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Saudi Arabic and US slang make for a rising YouTube star

Shannon Munyan

JEDDAH: “Learning Arabic is so difficult!” It is an oft-repeated phrase heard from expats who are trying to master the language.
What is even more daunting, however, is the fact that there are myriad dialects of the language. So just when you think you have learned Arabic in Saudi Arabia, you will discover that the Emirati, Bahraini or Syrian variations are substantially different.
If you resort to learning classical Arabic — the lingua franca of choice in most language schools — you will stand out as a foreigner in no time.
In fact, dialects are key in creating a sense of comfort and intimacy in conversations. Using the dialect of the person with whom you are speaking eases the flow of conversation and builds trust.
That is precisely why 29-year-old American Shannon Elizabeth has garnered a massive fan following on YouTube — her Hijazi Arabic, or Western Saudi Arabian Arabic, is almost flawless.
Entirely self-taught, she surprises her Arab acquaintances, many of whom do not expect an American to speak with such a spot-on accent.
Known regionally as “Al-A’ameeya Al-Amrekeeya ma’a Shannon,” the Internet sensation teaches native Arabic speakers some English, with a particular focus on idioms and slang.


The burning #question #wharton #upenn #valedictorian #arabic #اللغة_العربية

A post shared by شانن (حصة العتيبي)Shannon (@anisaamrekeeya) on

As is perhaps expected for a rising YouTube celebrity, it is marriage proposals galore for Elizabeth.
“I get a fair number of ‘how much is your dowry’ and ‘where does your father live so I can ask for your hand in marriage’ type of questions,” Elizabethtold Arab News.
The rising star grew up in Virginia, in the US, and did her bachelor’s degree in economics from the Wharton School at the University of Pennsylvania. She has been based in Los Angeles and she was working for Saudi media company MBC back in 2014 based in Dubai.
Learning Arabic was a goal of Elizabith's since she moved to the Middle East but it was an unexpected stint in acting that kicked off her love affair with the language.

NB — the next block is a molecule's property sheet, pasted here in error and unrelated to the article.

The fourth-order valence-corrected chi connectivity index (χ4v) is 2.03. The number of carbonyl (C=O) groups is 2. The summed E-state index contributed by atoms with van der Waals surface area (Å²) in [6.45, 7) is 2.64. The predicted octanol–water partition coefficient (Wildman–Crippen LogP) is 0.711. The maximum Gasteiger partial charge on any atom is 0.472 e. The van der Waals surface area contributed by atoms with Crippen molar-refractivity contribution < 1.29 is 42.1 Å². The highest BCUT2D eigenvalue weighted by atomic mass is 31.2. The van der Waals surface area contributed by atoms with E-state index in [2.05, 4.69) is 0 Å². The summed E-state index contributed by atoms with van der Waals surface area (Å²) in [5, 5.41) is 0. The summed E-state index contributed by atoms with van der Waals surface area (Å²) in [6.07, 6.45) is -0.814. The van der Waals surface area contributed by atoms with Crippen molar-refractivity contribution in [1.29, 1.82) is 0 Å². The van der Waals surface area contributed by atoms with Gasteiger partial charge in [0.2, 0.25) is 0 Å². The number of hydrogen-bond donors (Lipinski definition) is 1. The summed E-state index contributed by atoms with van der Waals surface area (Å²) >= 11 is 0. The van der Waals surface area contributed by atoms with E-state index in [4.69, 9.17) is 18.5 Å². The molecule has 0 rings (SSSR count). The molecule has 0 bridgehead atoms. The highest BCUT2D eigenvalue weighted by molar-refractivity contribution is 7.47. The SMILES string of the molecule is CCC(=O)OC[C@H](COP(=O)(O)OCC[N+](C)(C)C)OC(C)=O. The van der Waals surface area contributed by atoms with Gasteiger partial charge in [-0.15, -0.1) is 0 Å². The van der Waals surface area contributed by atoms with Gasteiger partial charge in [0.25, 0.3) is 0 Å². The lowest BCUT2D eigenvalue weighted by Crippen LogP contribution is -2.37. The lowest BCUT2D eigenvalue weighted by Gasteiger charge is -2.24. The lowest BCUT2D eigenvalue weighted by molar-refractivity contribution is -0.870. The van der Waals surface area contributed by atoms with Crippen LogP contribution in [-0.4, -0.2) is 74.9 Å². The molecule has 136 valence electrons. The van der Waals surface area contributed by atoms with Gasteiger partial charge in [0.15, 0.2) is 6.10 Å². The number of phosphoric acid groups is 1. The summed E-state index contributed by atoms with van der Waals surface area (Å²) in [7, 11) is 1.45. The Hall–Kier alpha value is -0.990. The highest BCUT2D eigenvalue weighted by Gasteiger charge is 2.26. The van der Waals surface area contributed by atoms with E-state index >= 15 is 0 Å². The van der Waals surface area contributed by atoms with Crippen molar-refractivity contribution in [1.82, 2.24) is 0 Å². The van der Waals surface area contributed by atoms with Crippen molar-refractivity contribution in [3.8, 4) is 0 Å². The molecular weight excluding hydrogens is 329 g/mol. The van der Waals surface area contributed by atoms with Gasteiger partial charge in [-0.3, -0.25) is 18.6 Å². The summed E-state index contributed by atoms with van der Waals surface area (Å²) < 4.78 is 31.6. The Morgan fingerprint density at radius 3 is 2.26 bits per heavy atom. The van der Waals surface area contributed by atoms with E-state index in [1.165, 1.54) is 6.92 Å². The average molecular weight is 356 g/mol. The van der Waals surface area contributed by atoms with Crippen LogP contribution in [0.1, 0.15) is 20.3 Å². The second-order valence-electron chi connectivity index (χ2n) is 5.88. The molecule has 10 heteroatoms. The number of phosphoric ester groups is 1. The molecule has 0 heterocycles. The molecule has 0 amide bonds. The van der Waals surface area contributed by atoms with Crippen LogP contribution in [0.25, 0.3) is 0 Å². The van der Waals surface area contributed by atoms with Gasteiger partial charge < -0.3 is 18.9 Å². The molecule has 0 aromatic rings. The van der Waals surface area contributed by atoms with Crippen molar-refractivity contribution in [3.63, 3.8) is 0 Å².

At MBC, she sought to score a role in a Ramadan comedy show called “WiFi” which tackles issues in Gulf society. The director told her she would need to speak Khaleeji or Hijazi Arabic in order to fit in with the rest of the cast. Elizabeth's soon mastered the language and embellished her spoken Arabic with a littering of Hijazi words and phrases.


Repost @mbc1 ・・・ أمريكية تسأل .. ايش اسوي بــ 8 ساعات في #السعودية ؟ #واي_فاي #mbc1

A post shared by شانن (حصة العتيبي)Shannon (@anisaamrekeeya) on

“At the time, I had no idea what Hijazi was, but I quickly found out and started searching for an instructor,” she said.
“When my teacher moved away in 2013, my lessons came to a halt but I practiced Arabic with my friends and on social media. I’m lucky to have great people around me.”
To the native ear, Elizabeth’s Arabic is not perfect but, to be fair, it is not her mother tongue.
Difficulty arises when it comes to the pronunciation of certain words but then again, who uses the phrase “tayer men alfar ha’a’” (I am flying with happiness) — from a Saudi song — to express happiness? Only a Hijazi.
Fans flock to her YouTube channel to hear her opinions and learn English slang.
“My YouTube channel started out of my love for education and entertainment,” she said. “I wanted to make a YouTube show that was fun, interesting and educational. The show ‘American Slang’ was born out of my desire to act more and also practice editing and translation.”

She also found time to publish her first book, “Al-A’ameeya Al-Amrekeeya” (American slang) which was published by the Dubai-based Madarek Publishing House, and maintains her Arabic blog, Lahjaty.

“I had been getting a lot of questions about the same phrases over and over so I realized that it would be useful to create a sort of database of information that people could not get anywhere else,” she said.
Elizabeth also created an educational app, Al-A’ameeya Al-Amrekeeya, that is primarily in Arabic and provides more than 1,000 English expressions translated into Arabic.

“We are so humbled and grateful for the response to our app,” she said. “It was ranked second in the top paid apps for Saudi Arabia during its release week and with the update coming out, we hope it will continue to do even better.”

She also revealed plans for future digital ventures.
“We are working on a framework that will allow English learners to test their slang and get answers to their questions more quickly than by booking lessons with me on our website, which is currently the default route for people who need more personalized help,” she said.
“Honestly, when I came to Dubai seven years ago, I knew nothing about the Gulf or Arabic language, culture and traditions,” she said. “I will say that I am grateful to know amazing people from many different countries.”


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